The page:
Broadband push by Wired West hitting outskirts
BOSTON -- A group representing residents is fanning out across rural Western Massachusetts to begin the final leg in efforts to bring high-speed Internet to unserved and underserved communities.
Wired West, a partnership composed of 44 member communities, met recently to hammer out a more coordinated strategy, according to Monica Webb, of Monterey, chairwoman of the group. These communities hail from Berkshire, Hampshire, Hampden, Franklin and Worcester counties.
At a meeting at the Statehouse, hosted by state Sen. Stan C. Rosenberg, D-Amherst, legislators met with representatives from the Franklin County Council of Governments (FRCOG), the Massachusetts Broadband Initiative (MBI) and WiredWest to discuss the next phase of the project.
The discussion, according to Webb, yielded a comprehensive plan, cost estimates and timetable for connecting residential customers in each town. The plan will begin with regional meetings to share information and data with residents and local officials, while feedback is gathered and options are evaluated.
Webb explained that the three entities have agreed to convene in working groups on a weekly schedule to accelerate planning and deployment.
"This will put us on track to meet with town selectboards this fall to provide updates and relay more details on town financial participation," she said.
WiredWest was formed in February 2010 by a group of regional broadband advocates who decided to consolidate their efforts in extending the MassBroadband 123 Network to cities and towns.
The network currently connects municipal institutions such as town halls, libraries, schools and public health and safety facilities throughout Western and Central Massachusetts. Now the broadband initiative has entered its final phase, known as the "last mile," which would bring service to individual residences and businesses.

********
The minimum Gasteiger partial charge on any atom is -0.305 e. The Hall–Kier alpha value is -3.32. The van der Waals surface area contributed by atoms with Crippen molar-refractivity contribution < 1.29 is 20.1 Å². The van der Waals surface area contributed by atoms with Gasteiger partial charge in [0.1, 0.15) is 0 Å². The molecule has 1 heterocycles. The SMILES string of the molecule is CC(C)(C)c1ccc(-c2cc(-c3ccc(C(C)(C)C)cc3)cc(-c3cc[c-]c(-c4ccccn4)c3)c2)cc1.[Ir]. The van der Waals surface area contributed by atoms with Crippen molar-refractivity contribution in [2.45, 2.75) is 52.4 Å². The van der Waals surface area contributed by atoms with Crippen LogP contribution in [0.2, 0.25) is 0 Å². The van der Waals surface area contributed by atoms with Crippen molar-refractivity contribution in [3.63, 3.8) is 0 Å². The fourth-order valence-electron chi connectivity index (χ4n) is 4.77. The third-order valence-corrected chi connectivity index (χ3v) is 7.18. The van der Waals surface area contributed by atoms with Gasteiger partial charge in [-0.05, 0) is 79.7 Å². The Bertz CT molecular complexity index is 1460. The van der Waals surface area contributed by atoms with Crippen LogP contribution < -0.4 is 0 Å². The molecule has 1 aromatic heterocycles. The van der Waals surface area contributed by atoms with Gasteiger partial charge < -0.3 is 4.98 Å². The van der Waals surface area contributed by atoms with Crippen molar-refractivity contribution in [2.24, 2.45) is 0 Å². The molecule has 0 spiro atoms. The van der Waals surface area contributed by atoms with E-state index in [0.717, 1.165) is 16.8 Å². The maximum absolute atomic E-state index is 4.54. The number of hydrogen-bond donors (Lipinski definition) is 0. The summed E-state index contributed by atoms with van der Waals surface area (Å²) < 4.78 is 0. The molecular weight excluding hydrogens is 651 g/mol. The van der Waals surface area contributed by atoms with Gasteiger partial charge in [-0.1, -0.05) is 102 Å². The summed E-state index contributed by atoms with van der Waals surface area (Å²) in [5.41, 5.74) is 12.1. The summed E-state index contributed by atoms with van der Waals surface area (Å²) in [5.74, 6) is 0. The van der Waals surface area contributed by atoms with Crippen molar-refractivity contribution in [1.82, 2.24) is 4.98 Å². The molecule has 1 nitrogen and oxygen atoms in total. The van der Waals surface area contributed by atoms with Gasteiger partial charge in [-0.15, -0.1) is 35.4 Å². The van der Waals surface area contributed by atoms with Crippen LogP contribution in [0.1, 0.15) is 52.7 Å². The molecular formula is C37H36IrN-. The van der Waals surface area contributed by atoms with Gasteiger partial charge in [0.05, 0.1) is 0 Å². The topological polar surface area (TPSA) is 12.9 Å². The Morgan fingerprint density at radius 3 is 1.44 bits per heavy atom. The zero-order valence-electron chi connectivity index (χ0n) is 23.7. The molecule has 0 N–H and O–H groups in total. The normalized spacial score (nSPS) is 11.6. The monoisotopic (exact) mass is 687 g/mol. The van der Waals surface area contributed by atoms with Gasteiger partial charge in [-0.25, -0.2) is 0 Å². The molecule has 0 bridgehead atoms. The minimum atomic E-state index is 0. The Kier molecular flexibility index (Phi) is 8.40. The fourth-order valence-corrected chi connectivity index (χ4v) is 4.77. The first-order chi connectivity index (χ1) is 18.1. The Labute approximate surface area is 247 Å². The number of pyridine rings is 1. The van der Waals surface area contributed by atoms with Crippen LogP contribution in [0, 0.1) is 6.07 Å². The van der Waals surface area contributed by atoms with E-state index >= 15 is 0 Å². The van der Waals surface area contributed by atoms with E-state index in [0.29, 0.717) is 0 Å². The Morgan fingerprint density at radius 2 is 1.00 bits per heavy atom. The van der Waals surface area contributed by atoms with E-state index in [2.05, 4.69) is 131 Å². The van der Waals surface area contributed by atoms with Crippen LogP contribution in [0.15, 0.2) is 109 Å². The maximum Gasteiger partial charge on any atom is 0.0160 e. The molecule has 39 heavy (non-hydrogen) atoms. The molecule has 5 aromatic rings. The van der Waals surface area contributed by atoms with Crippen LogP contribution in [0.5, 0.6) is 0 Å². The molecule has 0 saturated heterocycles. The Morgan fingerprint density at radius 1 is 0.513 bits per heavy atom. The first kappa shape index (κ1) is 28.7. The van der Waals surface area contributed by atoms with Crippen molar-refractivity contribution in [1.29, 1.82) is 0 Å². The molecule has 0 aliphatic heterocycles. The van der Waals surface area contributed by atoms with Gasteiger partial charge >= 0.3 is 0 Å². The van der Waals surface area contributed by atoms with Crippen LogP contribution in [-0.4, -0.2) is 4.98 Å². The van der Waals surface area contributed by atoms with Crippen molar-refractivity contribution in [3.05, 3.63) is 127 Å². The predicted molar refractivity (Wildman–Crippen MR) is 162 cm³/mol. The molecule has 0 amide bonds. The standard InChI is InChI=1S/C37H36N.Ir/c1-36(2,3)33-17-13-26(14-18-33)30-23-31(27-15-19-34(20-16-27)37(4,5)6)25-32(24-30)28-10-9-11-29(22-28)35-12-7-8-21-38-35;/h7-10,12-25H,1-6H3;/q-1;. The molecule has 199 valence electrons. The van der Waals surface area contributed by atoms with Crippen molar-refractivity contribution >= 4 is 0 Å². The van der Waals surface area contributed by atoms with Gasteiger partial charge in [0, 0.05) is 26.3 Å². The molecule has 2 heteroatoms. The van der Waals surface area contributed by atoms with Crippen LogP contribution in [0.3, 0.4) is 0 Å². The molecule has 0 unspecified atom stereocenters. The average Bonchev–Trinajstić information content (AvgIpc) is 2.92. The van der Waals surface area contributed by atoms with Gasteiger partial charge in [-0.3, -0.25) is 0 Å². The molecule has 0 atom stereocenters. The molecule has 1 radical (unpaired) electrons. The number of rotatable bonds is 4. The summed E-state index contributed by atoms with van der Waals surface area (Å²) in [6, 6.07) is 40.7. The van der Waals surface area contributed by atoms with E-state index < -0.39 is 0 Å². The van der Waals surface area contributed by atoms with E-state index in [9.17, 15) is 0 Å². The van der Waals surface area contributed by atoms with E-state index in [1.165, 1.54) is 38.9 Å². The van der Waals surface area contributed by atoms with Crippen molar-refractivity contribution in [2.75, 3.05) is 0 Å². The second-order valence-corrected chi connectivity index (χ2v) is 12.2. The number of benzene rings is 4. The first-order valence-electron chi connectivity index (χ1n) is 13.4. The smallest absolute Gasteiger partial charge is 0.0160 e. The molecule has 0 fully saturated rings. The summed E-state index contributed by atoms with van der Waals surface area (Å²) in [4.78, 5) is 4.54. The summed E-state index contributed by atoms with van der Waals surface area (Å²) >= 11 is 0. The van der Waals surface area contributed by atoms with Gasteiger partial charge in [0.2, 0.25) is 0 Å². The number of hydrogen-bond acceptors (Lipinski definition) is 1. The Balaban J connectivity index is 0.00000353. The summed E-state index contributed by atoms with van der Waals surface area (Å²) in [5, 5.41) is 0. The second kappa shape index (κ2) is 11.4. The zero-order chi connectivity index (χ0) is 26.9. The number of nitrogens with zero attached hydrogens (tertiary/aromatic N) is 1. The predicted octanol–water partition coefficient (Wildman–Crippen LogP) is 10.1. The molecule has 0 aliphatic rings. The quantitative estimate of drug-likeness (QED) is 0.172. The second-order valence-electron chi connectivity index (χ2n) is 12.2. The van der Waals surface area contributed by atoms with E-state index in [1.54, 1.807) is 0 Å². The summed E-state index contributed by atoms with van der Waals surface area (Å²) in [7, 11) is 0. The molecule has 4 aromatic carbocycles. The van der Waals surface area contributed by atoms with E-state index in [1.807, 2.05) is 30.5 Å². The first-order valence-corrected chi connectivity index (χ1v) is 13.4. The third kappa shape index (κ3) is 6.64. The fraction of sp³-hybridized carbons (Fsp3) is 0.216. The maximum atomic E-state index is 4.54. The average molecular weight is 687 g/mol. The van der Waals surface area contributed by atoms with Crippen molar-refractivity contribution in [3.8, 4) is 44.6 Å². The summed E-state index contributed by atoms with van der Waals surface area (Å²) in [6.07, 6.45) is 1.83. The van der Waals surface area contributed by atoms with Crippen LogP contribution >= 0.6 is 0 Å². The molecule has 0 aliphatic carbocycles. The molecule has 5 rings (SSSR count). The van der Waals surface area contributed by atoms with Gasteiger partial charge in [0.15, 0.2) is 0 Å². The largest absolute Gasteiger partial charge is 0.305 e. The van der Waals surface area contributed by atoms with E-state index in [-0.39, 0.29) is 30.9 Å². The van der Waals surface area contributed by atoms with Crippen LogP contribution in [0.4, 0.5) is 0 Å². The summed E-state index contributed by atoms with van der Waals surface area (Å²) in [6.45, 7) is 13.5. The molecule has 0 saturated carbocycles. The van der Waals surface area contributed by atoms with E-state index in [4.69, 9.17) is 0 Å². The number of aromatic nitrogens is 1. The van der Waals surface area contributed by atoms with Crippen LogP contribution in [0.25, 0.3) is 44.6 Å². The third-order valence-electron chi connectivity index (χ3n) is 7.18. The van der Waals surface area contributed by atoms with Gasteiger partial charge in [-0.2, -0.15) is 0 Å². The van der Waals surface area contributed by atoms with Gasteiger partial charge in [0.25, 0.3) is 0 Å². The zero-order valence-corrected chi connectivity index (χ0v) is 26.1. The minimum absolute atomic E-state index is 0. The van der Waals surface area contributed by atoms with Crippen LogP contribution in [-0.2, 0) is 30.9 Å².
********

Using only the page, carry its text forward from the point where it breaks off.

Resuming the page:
Webb acknowledged that there is considerable skepticism in many communities, which have clamored for high-speed Internet service.
But, she said, this more comprehensive strategy has given rise to new hope that broadband is finally coming.
"I'm as optimistic as I've been in years," she said.
In addition to representatives from WiredWest, the MBI and the FRCOG, state legislators involved included state Sens. Benjamin B. Downing, D-Pittsfield, and Steven Brewer, D-Barre; as well as state Reps. William "Smitty" Pignatelli, D-Lenox, Steven Kulick, D-Worthington, Paul W. Mark, D-Peru, Denise Andrews, D-Orange, Peter Kocot, D-Northampton, and Ann Gobi, D-Spencer.
The significance of this meeting was to get these entities and legislators all on the same page.
"The best way forward to close the connectivity gap is through regional cooperation," said Philip Holahan, interim director of the MBI.
"We were doing these things previously, but we were working in silos," said Webb. "It wasn't productive.
"I think it's tougher than folks know to make sure the wires go down every road and into every driveway."
Downing said the $50 million earmarked in July for the project will get it off to a good start, but more private investment will be needed.
WiredWest has more than 13,000 individual commitments to subscribe to the service, said Webb. That is about 45 percent of the population projected to be served, she said.
"This partnership is the way to go to get the best bang for our buck," said Downing.
"I get calls every week about this," Pignatelli said. "It's long overdue. Sadly, the private sector, the Comcasts, the Verizons, won't help us. But that's fine. We'll get this done."
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